Scientists have found one more reason to keep children, especially new borns, off antibiotics. While its well known that antibiotic use disrupts the normal growth of gut bacteria, a new study shows that it could also cause permanent damage to the lungs’ immune system.

The researchers from the Cincinnati Children’s Hospital in the United States conducted experiments in mice for two years to see how the new born lungs and their immune system develops. The researchers wanted to see how a lung’s immune system reacts to gut bacteria being wiped out of the body. The study found that once antibiotics purge good bacteria from the system, there is an adverse effect on molecular signals that tell the lungs to build immune cells, how many cells should be the lungs needs and where they should be deployed.

“The problem is when antibiotics wipe out good bacteria, they cut off that important flow of signals,” the research team said in a statement. “As a result, the lungs build weaker castle walls with fewer guards on duty.”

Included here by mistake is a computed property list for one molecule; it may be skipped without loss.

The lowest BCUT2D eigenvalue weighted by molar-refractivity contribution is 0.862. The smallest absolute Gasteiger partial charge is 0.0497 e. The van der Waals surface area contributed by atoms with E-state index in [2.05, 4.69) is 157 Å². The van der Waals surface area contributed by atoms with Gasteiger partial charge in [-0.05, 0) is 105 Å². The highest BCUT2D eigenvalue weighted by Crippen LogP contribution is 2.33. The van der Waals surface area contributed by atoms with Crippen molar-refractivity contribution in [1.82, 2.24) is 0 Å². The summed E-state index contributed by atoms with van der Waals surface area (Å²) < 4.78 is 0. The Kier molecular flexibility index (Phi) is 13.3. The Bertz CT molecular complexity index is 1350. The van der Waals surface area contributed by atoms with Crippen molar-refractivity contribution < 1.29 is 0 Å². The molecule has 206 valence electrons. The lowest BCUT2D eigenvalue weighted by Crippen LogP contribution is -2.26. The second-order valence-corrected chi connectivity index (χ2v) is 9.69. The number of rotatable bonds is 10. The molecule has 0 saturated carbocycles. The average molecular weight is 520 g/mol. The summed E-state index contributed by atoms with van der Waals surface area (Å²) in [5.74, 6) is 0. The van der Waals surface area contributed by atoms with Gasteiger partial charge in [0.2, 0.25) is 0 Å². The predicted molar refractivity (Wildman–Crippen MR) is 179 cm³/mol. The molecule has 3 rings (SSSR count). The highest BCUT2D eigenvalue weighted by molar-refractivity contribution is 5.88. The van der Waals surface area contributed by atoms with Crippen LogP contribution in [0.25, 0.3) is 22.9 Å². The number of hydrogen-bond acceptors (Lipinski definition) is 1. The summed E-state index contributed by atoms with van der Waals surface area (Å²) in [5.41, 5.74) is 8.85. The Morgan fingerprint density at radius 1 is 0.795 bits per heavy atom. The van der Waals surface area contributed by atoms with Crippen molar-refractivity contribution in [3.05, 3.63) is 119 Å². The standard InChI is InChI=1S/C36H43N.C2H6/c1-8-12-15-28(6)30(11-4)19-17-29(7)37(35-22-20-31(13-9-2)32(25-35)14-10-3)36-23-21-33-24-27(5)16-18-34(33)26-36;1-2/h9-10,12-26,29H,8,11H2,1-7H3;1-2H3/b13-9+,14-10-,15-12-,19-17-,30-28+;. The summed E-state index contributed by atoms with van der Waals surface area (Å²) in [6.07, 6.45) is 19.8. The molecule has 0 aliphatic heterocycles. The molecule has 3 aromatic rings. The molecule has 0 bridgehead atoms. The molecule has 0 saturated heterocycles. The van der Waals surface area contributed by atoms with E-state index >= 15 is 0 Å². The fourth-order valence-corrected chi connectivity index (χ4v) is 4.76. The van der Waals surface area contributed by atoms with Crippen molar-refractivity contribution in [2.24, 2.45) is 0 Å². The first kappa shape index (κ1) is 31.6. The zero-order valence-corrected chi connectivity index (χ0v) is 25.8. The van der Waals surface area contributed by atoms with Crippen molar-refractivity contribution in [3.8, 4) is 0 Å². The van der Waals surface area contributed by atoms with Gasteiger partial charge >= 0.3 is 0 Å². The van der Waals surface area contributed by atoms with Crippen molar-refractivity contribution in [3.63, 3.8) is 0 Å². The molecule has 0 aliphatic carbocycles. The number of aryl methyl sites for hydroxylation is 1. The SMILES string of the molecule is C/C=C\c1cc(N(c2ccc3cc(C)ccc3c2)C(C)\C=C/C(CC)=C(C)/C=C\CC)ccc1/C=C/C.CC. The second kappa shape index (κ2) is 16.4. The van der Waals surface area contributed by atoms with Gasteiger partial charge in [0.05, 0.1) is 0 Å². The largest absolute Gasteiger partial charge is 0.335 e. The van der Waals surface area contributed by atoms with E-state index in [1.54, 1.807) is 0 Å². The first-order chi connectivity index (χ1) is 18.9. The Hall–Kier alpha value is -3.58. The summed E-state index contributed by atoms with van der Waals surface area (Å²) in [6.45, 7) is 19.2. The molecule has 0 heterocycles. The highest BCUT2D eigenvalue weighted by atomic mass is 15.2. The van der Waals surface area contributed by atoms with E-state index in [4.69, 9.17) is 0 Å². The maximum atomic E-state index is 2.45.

The short-term disruption in gut bacteria made the mice in the experiment more prone to pneumonia and also made them more likely to die from it. In the long term, continued disruptions to gut bacteria appeared to cause permanent immune system damage. If the antibiotic use is limited, an infant would have some time to replenish the good gut bacteria but the process takes months and resulting microbiome may not have the normal mix of bacteria.

The researchers said that this outcome of excess antibiotic use may explain why some people with no obvious genetic risk factors develop asthma or other lung diseases later in life. Data from the study, which was published in Science Translational Medicine this month, also explains the association between the widespread use of antibiotics and an increased risk of pneumonia in newborn infants.

The researchers will pursue clinical studies to evaluate the safety and benefits of limiting antibiotic use among expectant mothers and newborns, especially the practice of prescribing antibiotics to women before they have C-sections.